Although most specialists in niche or underdeveloped sectors have yet to reach the scale of some of their diversified peers, nine single-sector funds did close on at least $1 billion last year. Three featured in the top 10 for the industry as a whole, per PERE data.

The largest single-sector fund – and the second-largest fund overall – closed in 2023 was the US-focused EQT Exeter Industrial Value Fund VI, which exceeded its $4 billion target to attract $4.9 billion. Philadelphia-based EQT Exeter primarily raises single-sector and single-geography funds across logistics, residential and office/life sciences, and manages around $29 billion in real estate assets.

Rayenne Chen, partner, global client solutions at EQT Exeter, believes the firm’s sector-operator model can replicate the scale of a global diversified fund through multiple smaller, sector-focused funds, but achieve greater alignment of interest from the sector teams, more informed and granular investment execution, and better net margins. “It’s like seeing a cardiologist as opposed to your family doctor; if you need heart surgery, you will get far better outcomes with the specialist,” she says.

Evidently, investors are buying into this thesis. Each iteration in EQT Exeter’s US-focused industrial fund series, for example, has grown. The firm is also responsible for three of the 10 largest single-sector private real estate funds raised in the past four years, PERE data shows.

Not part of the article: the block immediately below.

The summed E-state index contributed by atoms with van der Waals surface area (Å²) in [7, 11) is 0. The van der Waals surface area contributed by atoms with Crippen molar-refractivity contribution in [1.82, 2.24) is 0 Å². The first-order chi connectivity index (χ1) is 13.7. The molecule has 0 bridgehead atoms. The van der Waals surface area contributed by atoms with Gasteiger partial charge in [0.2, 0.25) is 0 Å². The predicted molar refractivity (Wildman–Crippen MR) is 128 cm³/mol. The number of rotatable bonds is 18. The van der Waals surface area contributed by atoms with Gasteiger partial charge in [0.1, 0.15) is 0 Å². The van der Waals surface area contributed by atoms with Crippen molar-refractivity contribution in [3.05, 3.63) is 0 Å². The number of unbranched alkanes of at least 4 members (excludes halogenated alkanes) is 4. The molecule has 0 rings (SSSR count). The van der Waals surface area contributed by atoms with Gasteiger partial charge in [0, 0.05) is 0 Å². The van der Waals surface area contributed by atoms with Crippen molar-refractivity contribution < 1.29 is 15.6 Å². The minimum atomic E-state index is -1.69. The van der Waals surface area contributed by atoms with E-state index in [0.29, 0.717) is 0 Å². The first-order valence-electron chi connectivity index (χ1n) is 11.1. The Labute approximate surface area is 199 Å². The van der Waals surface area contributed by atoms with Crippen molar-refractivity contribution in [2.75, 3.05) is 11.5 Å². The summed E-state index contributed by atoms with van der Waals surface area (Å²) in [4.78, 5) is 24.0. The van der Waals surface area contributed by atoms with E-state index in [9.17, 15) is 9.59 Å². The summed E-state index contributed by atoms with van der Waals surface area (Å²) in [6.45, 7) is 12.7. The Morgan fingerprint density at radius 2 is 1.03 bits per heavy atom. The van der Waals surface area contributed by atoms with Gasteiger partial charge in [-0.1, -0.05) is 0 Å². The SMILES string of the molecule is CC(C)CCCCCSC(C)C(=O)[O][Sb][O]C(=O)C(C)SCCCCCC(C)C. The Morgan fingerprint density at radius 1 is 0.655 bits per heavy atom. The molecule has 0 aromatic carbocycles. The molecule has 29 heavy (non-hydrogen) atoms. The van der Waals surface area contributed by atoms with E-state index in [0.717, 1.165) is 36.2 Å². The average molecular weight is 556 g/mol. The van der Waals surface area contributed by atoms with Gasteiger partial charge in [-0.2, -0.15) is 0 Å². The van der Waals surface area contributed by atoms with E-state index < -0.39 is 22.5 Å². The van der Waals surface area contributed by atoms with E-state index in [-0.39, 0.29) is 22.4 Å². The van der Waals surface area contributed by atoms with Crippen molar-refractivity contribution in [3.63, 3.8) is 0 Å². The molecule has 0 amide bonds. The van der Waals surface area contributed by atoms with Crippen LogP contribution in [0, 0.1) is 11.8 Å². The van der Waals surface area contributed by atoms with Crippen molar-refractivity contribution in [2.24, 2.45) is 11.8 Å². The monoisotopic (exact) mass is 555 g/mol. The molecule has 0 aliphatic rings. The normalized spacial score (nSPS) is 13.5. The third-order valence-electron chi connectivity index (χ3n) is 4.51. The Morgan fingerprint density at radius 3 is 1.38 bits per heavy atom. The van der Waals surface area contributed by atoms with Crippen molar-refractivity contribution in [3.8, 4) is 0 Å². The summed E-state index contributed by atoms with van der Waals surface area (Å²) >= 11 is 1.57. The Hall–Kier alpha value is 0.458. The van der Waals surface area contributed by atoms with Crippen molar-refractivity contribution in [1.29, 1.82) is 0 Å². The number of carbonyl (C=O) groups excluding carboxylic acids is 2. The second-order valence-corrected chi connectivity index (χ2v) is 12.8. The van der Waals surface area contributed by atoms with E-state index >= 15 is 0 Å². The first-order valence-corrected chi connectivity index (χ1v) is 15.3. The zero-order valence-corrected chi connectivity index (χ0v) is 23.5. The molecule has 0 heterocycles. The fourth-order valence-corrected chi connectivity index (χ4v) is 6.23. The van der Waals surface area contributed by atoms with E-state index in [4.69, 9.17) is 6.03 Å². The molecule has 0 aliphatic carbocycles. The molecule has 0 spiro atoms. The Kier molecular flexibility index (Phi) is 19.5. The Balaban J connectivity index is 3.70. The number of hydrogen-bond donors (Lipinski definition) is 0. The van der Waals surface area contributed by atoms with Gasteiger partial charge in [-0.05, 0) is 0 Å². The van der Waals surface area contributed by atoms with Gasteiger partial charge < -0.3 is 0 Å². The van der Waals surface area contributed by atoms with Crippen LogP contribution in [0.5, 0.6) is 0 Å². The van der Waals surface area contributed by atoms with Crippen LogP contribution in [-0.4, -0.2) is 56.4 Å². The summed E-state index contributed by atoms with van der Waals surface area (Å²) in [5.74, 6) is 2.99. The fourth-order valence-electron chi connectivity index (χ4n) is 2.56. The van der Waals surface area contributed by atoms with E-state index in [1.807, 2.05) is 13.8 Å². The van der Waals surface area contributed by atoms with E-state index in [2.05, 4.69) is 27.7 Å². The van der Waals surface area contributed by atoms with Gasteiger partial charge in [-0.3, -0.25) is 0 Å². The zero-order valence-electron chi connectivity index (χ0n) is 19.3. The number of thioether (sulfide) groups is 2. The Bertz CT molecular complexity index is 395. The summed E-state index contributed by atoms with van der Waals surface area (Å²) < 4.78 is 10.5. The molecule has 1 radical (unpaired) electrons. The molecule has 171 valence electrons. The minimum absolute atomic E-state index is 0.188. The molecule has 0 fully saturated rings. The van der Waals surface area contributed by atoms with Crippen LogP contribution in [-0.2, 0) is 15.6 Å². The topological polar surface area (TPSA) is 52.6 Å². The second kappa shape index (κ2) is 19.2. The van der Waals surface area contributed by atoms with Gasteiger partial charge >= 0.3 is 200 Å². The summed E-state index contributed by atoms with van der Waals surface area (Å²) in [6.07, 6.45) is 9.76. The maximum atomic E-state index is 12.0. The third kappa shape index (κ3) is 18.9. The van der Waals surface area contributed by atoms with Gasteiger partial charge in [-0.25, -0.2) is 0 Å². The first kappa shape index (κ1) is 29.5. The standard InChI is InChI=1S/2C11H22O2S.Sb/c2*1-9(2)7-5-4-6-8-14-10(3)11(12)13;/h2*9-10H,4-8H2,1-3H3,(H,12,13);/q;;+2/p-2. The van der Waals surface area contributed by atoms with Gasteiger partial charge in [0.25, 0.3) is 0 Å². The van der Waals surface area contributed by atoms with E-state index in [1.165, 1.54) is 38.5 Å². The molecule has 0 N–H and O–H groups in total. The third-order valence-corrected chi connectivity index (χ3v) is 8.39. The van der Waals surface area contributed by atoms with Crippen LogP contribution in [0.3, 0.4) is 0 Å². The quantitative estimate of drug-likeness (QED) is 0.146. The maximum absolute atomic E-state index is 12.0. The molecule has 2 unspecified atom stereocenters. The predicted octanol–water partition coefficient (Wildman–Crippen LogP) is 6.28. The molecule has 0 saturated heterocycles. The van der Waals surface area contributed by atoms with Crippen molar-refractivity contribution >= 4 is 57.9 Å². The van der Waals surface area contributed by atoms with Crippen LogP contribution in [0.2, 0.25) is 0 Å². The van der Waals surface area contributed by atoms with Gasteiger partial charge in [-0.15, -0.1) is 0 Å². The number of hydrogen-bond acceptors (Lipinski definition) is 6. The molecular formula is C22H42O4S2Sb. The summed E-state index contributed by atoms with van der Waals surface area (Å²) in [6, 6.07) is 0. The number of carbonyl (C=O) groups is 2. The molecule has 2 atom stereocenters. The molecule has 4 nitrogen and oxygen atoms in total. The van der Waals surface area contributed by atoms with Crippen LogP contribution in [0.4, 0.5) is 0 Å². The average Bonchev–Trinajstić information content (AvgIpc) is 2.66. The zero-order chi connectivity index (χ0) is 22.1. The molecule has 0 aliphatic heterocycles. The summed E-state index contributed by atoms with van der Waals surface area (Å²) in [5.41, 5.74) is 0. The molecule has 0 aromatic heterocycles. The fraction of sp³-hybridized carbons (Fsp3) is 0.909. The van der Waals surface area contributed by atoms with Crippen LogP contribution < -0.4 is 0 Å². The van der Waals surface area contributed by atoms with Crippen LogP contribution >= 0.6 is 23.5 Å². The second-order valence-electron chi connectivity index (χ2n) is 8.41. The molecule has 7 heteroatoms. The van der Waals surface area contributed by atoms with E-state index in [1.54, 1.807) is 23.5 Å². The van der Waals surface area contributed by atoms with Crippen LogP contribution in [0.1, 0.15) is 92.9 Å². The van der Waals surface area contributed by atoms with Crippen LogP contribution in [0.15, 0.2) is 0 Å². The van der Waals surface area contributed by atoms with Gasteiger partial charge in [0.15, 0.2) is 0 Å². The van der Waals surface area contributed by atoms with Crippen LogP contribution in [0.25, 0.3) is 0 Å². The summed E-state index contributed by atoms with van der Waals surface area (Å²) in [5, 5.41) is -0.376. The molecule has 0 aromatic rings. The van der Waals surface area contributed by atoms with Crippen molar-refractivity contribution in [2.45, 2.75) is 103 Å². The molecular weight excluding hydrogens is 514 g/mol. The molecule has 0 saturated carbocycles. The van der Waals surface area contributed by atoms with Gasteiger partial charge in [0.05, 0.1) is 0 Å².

Compared to when the firm started out in 2006, Chen says sector specialization is much more widely accepted today. “Many institutional investors, especially those with less than $1 billion of assets under management, were reluctant to take the concentration risk, especially if they had only just begun to invest in real estate. Now, investors have achieved a diverse base and have, in many cases, doubled their portfolio allocation to real estate to 10 percent or more. So the universe of converted investors and available capital is substantially larger,” she explains.

Assessing the competition

EQT Exeter’s story is evidence the sector specialists are not impeded by the continued growth of the industry’s largest diversified managers. If anything, the mega-managers are indirectly helping the specialists to grow.

Indeed, Shah is keen to emphasize that Noble is not in direct competition with the diversified funds that allocate to hospitality. Instead, the increasing activity in the sector from the likes of BlackstoneBrookfield and Starwood helps to institutionalize it. “This gives ground to smaller managers to say we can build a mouse trap to take advantage of some of the dislocation, because these larger allocators can serve as buyers,” he says.

Shah also believes investors value a blend of both vehicle types in their portfolios. “I think about it as two ends of a barbell: you have the sharpshooting operator-focused strategy at one end, and the thematic global capital allocator at the other. One will be the first and last call on the multibillion-dollar opportunities that move capital markets, and Noble has been the first and last call on $50 million investments where we can deploy $20 million of equity at a time,” he says.

Jacobs agrees specialists are not competing with the largest diversified firms. “Specialists will continue to grow. But they’re not taking share from the mega-funds. They’re taking share from the mid-market generalists, which are really struggling today to find a purpose,” he says.